Alaska 4: Salmon

That evening we leave Kake and sail west to a little cove, too small to show a name on the map. I thought the landscape could not get any more spectacular, but here a huge cascade of water tumbles from halfway up the mountainside, into the sea. The falls are too far to hear, but the white foam shines across the bay in the fading evening light. 


a- Evening pano70
panorama, evening
AM Morning pano 75
panorama, morning

This is on the east coast of Baranov Island. As the eagle flies, we are only 10 miles due east of Sitka, but the land is so rugged, with glacier-capped peaks in between, that this side of the island is mostly uninhabited. There is only this little fish hatchery, with a handful of resident employees, at Hidden Falls. Our morning tour takes us to the hatchery.

At the mouth of the creek, brown bears fish for the running chum salmon. When you watch this video, you might think I just copied it from National Geographic. No, I was actually there, and that close. A professional would have recorded the moment when the mama bear caught the salmon to take to her cubs; I missed the moment of the catch as I panned the eagle.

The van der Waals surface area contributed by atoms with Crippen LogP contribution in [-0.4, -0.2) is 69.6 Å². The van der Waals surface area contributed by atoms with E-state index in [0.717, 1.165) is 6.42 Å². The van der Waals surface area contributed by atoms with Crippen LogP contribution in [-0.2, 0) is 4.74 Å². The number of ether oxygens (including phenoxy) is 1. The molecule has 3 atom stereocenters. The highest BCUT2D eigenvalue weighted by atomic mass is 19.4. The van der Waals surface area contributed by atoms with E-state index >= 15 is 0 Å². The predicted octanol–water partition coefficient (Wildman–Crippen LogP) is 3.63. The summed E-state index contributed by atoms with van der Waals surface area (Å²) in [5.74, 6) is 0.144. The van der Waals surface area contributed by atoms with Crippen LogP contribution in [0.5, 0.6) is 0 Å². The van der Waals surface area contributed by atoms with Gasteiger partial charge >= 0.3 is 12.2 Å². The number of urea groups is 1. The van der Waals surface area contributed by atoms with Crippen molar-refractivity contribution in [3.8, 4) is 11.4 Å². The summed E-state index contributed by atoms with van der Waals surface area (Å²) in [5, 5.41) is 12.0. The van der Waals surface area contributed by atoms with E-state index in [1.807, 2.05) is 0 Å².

We are told that these bears are gourmet eaters, taking only the roe and the brains, leaving the rest for the eagles and seagulls. All three species are plentiful here. Of course, the birds are perfectly capable of catching their own meals when the bears aren’t there to serve them.

Most of the bears are content to fish in the stream and ignore people, but one troublesome adolescent wants to come up to the hatchery grounds, where we stand watching. When I spot him, coming up behind the tour group, he’s only 30 yards away. I yell; the hatchery manager yells, and pulls out a flare gun! When the bear doesn’t retreat, the manager shoots fireworks (no bullets) from the gun to scare him off. (Sorry, no video of this–we were all busy!)

One more interesting bit: out in the cove, we see a lot of big fish jumping. These are not flying fish, but salmon. I imagine they are practicing the jumping skills they will need when they start upstream.

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